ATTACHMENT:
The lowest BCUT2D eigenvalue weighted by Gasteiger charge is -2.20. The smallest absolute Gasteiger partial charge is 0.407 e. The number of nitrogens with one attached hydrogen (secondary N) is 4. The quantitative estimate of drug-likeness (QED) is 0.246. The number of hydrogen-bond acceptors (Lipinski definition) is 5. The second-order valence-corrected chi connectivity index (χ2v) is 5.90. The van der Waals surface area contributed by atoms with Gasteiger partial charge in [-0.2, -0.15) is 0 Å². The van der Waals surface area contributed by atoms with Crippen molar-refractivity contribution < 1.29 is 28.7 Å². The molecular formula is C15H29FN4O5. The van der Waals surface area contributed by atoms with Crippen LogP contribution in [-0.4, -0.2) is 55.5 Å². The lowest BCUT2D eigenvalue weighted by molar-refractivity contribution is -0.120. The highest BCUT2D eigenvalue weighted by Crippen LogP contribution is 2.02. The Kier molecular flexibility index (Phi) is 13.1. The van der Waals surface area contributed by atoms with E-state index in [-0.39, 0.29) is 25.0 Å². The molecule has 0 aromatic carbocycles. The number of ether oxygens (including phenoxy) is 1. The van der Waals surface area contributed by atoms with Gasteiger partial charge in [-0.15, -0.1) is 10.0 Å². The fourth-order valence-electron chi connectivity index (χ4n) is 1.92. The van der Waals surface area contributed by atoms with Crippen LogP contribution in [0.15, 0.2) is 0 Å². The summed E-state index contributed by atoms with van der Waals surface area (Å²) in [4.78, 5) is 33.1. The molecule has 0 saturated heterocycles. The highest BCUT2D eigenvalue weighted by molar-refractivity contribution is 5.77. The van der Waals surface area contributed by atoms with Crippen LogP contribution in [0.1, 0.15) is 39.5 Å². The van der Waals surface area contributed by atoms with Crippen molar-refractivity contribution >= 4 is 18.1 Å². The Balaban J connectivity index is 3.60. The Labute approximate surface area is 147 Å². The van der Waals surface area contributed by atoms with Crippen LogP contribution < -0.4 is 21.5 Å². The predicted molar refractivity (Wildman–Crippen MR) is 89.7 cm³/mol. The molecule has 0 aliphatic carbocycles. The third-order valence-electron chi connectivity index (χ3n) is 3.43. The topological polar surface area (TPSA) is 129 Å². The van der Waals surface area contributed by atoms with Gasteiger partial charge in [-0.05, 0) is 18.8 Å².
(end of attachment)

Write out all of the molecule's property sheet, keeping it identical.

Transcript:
The lowest BCUT2D eigenvalue weighted by Gasteiger charge is -2.20. The smallest absolute Gasteiger partial charge is 0.407 e. The number of nitrogens with one attached hydrogen (secondary N) is 4. The quantitative estimate of drug-likeness (QED) is 0.246. The number of hydrogen-bond acceptors (Lipinski definition) is 5. The second-order valence-corrected chi connectivity index (χ2v) is 5.90. The van der Waals surface area contributed by atoms with Gasteiger partial charge in [-0.2, -0.15) is 0 Å². The van der Waals surface area contributed by atoms with Crippen molar-refractivity contribution < 1.29 is 28.7 Å². The molecular formula is C15H29FN4O5. The van der Waals surface area contributed by atoms with Crippen LogP contribution in [-0.4, -0.2) is 55.5 Å². The lowest BCUT2D eigenvalue weighted by molar-refractivity contribution is -0.120. The highest BCUT2D eigenvalue weighted by Crippen LogP contribution is 2.02. The Kier molecular flexibility index (Phi) is 13.1. The van der Waals surface area contributed by atoms with E-state index in [-0.39, 0.29) is 25.0 Å². The molecule has 0 aromatic carbocycles. The number of ether oxygens (including phenoxy) is 1. The van der Waals surface area contributed by atoms with Gasteiger partial charge in [-0.15, -0.1) is 10.0 Å². The fourth-order valence-electron chi connectivity index (χ4n) is 1.92. The van der Waals surface area contributed by atoms with Crippen LogP contribution in [0.15, 0.2) is 0 Å². The summed E-state index contributed by atoms with van der Waals surface area (Å²) in [4.78, 5) is 33.1. The molecule has 0 saturated heterocycles. The highest BCUT2D eigenvalue weighted by molar-refractivity contribution is 5.77. The van der Waals surface area contributed by atoms with Crippen LogP contribution in [0.1, 0.15) is 39.5 Å². The van der Waals surface area contributed by atoms with Crippen molar-refractivity contribution >= 4 is 18.1 Å². The Balaban J connectivity index is 3.60. The Labute approximate surface area is 147 Å². The van der Waals surface area contributed by atoms with Crippen LogP contribution < -0.4 is 21.5 Å². The predicted molar refractivity (Wildman–Crippen MR) is 89.7 cm³/mol. The molecule has 0 aliphatic carbocycles. The third-order valence-electron chi connectivity index (χ3n) is 3.43. The topological polar surface area (TPSA) is 129 Å². The van der Waals surface area contributed by atoms with Gasteiger partial charge in [-0.05, 0) is 18.8 Å².